Elia Kazan’s “On the Waterfront” — Who Was Johnny Friendly?
Classic Film Features Marlon Brando Playing Christ as an Informer
On the Waterfront remains one of the undisputed American cinema classics, except for a mild backlash against Elia Kazan by leftist intellectuals for glorifying an informer.
In 1952, Kazan testified as a “Friendly Witness” before the House Un-American Activities Committee and “Named Names.” McCarthyism was like a high tide flooding in before its peak.
Kazan’s Naming Names was was a public act of contrition by the former Communist Party USA member, who was already a legend, having shepherded The Skin of Our Teeth, A Streetcar Named Desire and Death of a Salesman to the Broadway stage.
The three plays won the Pulitzer Prize for Thornton Wilder, Tennessee Williams and Arthur Miller, and achieved theatrical immortality.
Having won a reputation as the greatest director on the Broadway stage in the mid-20th Century, Kazan had also made his mark in motion pictures. He won the Academy Award for Best Director for Gentleman’s Agreement.
On the Waterfront would bring him his second Best Director Oscar.
The character played by Lee J. Cobb (Michael Skelly a.k.a. Johnny Friendly) in On the Waterfront was based not on Albert Anastassia, the notorious Mafiosi who was head of Murder Inc., but on his brother, Anthony Anastasio. (Albert changed the family name.) Though filmed in Hoboken, New Jersey, the film seems to be set in Brooklyn. “Tough Tony” Anastassio was the head of Brooklyn Local 1814 of the International Longshoremen’s Association (ILA), and served as ILA vice president under President Joseph P. Ryan.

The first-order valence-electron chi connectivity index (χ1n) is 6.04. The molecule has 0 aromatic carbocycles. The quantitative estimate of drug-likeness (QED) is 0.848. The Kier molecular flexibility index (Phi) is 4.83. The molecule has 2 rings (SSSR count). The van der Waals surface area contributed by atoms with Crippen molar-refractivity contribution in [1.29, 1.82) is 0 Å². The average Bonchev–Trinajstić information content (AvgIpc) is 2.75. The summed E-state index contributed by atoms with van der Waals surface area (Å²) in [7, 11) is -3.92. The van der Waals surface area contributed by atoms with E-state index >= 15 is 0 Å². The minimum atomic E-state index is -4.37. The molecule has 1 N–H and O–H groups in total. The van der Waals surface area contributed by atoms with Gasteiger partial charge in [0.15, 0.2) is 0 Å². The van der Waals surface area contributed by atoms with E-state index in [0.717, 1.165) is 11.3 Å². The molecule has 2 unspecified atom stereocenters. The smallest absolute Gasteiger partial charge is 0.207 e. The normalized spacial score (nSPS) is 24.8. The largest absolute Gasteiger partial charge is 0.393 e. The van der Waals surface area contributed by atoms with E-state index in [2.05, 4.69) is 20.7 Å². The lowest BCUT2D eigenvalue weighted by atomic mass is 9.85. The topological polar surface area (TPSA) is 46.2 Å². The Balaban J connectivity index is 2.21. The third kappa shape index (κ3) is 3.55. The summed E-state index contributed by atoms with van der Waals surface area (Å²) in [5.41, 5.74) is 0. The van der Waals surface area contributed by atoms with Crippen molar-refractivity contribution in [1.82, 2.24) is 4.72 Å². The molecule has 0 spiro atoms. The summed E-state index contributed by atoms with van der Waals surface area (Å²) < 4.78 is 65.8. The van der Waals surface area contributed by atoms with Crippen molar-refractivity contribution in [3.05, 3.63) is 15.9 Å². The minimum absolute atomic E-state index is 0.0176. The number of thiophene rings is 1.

Fond of expensive clothes (like Johnny Friendly) and the high life, Tough Tony was the boss of the Brooklyn docks from 1932 through his death in 1963, though his power was diminished somewhat by the murder of his brother Albert in 1957.
The Johnny Friendly character is Irish (Skelly), an ethnic group who dominated the Manhattan docks. Italian-Americans were the dominant ethnic group in the Brooklyn longshoreman’s union, which was dominated by Italians. On the New Jersey docks, the longshoreman’s union was controlled by of Charlie “The Jew” Yanowsky.
By 1950, four years before On the Waterfront was shot, African Americans had their own “Jim Crow” (segregated) local, Local #968, but their inability to control a pier (unlike the Irish and the Italians) meant that their employment was unsteady, and they were mostly were hired as fill-ins/back-up workers at the shape up, as depicted by the one black actor in the movie. LIke all the white longshoremen, they were required to pay kickbacks to obtain a job.
The Irish-American Joe Ryan, ILA President, exercised suzerainty over the Manhattan docks, his power backed up by Irish gangs, but ultimately, the New York-New Jersey waterfront was controlled by the New York City Mafia. Prominent Mafia chieftains, including Lucky Luciano and Meyer Lansky, were some of the organized crime heavyweights who had a huge stake in waterfront corruption, both in union control and the organized theft of cargoes. In addition to Albert “The Lord High Executioner” Anastassia, other notorious killers such as Louis “Lepke” Buchalter provided the muscle.
It was the Mafia who murdered the progressive labor union organizer Pietro “Pete” Panto (1911–1939) in 1939. Panto was a Brooklyn longshoreman, who along with other reform-minded longshoremen affiliated with the American Labor Party and the Communist Party, who were agitating for union reform in the ILA. It was the murder of Pete Panto that first interested Arthur Miller in the story of waterfront corruption, influencing his screenplay “The Hook” that he and Eliza Kazan tried to make.
By 1949, an estimated $100 million ($1.2 billion in 2022 dollars) in cargoes were being stolen annually.
Tough Tony, like Albert, was a made member of the Mafia. Thus, when Johnny Friendly toward the end of the film says that he will deal with Terry himself (kill him), that is something that could be expected of someone like Tough Tony Anastassia.
In fact, in Budd Schulberg’s novel based on his screenplay, Terry Malloy is killed. The symbolism of Terry as a Christ figure is completed in the novel, as it was not in the classic motion picture.